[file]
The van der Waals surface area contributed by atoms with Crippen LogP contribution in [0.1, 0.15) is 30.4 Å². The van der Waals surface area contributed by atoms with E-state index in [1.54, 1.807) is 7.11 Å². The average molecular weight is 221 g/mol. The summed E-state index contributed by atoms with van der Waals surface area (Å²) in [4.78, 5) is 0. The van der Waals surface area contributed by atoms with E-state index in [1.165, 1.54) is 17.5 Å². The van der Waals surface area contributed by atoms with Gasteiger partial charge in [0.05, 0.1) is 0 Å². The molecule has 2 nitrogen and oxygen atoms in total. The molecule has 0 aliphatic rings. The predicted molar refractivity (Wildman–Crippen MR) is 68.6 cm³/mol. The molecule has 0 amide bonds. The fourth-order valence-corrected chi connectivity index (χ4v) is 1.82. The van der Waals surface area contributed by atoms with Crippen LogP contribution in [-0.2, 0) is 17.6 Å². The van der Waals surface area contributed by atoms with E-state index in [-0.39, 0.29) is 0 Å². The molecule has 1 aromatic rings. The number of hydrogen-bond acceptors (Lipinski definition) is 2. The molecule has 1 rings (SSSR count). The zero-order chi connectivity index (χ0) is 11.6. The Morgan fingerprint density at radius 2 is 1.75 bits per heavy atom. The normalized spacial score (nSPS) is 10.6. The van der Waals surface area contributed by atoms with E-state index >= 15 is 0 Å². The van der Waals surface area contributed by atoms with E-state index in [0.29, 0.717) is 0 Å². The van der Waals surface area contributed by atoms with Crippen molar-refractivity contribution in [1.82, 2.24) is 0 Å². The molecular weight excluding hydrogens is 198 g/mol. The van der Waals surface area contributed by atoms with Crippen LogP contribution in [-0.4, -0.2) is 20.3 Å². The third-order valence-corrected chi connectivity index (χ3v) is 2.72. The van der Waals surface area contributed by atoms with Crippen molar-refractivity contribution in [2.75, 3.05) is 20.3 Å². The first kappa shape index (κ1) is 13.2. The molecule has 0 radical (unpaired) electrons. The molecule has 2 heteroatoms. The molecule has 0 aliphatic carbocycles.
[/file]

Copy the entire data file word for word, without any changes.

The van der Waals surface area contributed by atoms with Crippen LogP contribution in [0.1, 0.15) is 30.4 Å². The van der Waals surface area contributed by atoms with E-state index in [1.54, 1.807) is 7.11 Å². The average molecular weight is 221 g/mol. The summed E-state index contributed by atoms with van der Waals surface area (Å²) in [4.78, 5) is 0. The van der Waals surface area contributed by atoms with E-state index in [1.165, 1.54) is 17.5 Å². The van der Waals surface area contributed by atoms with Gasteiger partial charge in [0.05, 0.1) is 0 Å². The molecule has 2 nitrogen and oxygen atoms in total. The molecule has 0 aliphatic rings. The predicted molar refractivity (Wildman–Crippen MR) is 68.6 cm³/mol. The molecule has 0 amide bonds. The fourth-order valence-corrected chi connectivity index (χ4v) is 1.82. The van der Waals surface area contributed by atoms with Crippen LogP contribution in [-0.2, 0) is 17.6 Å². The van der Waals surface area contributed by atoms with E-state index in [-0.39, 0.29) is 0 Å². The molecule has 1 aromatic rings. The number of hydrogen-bond acceptors (Lipinski definition) is 2. The molecule has 1 rings (SSSR count). The zero-order chi connectivity index (χ0) is 11.6. The Morgan fingerprint density at radius 2 is 1.75 bits per heavy atom. The normalized spacial score (nSPS) is 10.6. The van der Waals surface area contributed by atoms with E-state index >= 15 is 0 Å². The van der Waals surface area contributed by atoms with E-state index in [0.29, 0.717) is 0 Å². The van der Waals surface area contributed by atoms with Crippen molar-refractivity contribution in [1.82, 2.24) is 0 Å². The molecular weight excluding hydrogens is 198 g/mol. The van der Waals surface area contributed by atoms with Crippen LogP contribution in [-0.4, -0.2) is 20.3 Å². The third-order valence-corrected chi connectivity index (χ3v) is 2.72. The van der Waals surface area contributed by atoms with Crippen molar-refractivity contribution in [2.75, 3.05) is 20.3 Å². The first kappa shape index (κ1) is 13.2. The molecule has 0 radical (unpaired) electrons. The molecule has 2 heteroatoms. The molecule has 0 aliphatic carbocycles.